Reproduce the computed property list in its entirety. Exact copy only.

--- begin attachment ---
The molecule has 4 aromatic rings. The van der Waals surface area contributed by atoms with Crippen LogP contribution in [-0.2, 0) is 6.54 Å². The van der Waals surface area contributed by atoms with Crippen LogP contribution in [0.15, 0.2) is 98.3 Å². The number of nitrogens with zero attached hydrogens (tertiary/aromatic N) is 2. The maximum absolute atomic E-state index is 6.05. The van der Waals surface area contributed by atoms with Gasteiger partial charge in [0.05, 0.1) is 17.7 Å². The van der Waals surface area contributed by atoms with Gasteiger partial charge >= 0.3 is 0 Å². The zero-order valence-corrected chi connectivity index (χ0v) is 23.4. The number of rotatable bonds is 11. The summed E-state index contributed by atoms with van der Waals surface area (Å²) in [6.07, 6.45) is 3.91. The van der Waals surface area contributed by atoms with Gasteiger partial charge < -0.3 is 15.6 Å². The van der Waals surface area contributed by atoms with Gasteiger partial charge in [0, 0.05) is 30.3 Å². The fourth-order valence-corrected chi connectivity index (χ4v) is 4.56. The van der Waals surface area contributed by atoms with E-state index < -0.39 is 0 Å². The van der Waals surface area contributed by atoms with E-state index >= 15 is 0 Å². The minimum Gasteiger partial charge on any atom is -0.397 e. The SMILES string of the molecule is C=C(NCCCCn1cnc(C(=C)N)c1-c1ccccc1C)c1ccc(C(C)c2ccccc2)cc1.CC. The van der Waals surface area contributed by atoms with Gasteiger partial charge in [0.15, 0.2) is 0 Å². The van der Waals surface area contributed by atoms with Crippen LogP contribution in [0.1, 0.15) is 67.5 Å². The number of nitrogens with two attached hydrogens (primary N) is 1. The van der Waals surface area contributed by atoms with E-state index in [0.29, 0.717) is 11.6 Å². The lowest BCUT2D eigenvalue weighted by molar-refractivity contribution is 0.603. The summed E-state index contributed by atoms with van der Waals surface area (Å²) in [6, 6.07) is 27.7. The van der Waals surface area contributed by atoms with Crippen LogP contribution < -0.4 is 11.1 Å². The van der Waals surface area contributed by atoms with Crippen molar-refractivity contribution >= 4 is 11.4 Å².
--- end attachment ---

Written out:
The molecule has 4 aromatic rings. The van der Waals surface area contributed by atoms with Crippen LogP contribution in [-0.2, 0) is 6.54 Å². The van der Waals surface area contributed by atoms with Crippen LogP contribution in [0.15, 0.2) is 98.3 Å². The number of nitrogens with zero attached hydrogens (tertiary/aromatic N) is 2. The maximum absolute atomic E-state index is 6.05. The van der Waals surface area contributed by atoms with Gasteiger partial charge in [0.05, 0.1) is 17.7 Å². The van der Waals surface area contributed by atoms with Gasteiger partial charge >= 0.3 is 0 Å². The zero-order valence-corrected chi connectivity index (χ0v) is 23.4. The number of rotatable bonds is 11. The summed E-state index contributed by atoms with van der Waals surface area (Å²) in [6.07, 6.45) is 3.91. The van der Waals surface area contributed by atoms with Gasteiger partial charge < -0.3 is 15.6 Å². The van der Waals surface area contributed by atoms with Gasteiger partial charge in [0, 0.05) is 30.3 Å². The fourth-order valence-corrected chi connectivity index (χ4v) is 4.56. The van der Waals surface area contributed by atoms with E-state index < -0.39 is 0 Å². The van der Waals surface area contributed by atoms with E-state index >= 15 is 0 Å². The minimum Gasteiger partial charge on any atom is -0.397 e. The SMILES string of the molecule is C=C(NCCCCn1cnc(C(=C)N)c1-c1ccccc1C)c1ccc(C(C)c2ccccc2)cc1.CC. The van der Waals surface area contributed by atoms with Gasteiger partial charge in [0.15, 0.2) is 0 Å². The van der Waals surface area contributed by atoms with Crippen LogP contribution in [0.1, 0.15) is 67.5 Å². The number of nitrogens with two attached hydrogens (primary N) is 1. The van der Waals surface area contributed by atoms with E-state index in [0.29, 0.717) is 11.6 Å². The lowest BCUT2D eigenvalue weighted by molar-refractivity contribution is 0.603. The summed E-state index contributed by atoms with van der Waals surface area (Å²) in [6, 6.07) is 27.7. The van der Waals surface area contributed by atoms with Crippen LogP contribution < -0.4 is 11.1 Å². The van der Waals surface area contributed by atoms with Crippen molar-refractivity contribution >= 4 is 11.4 Å².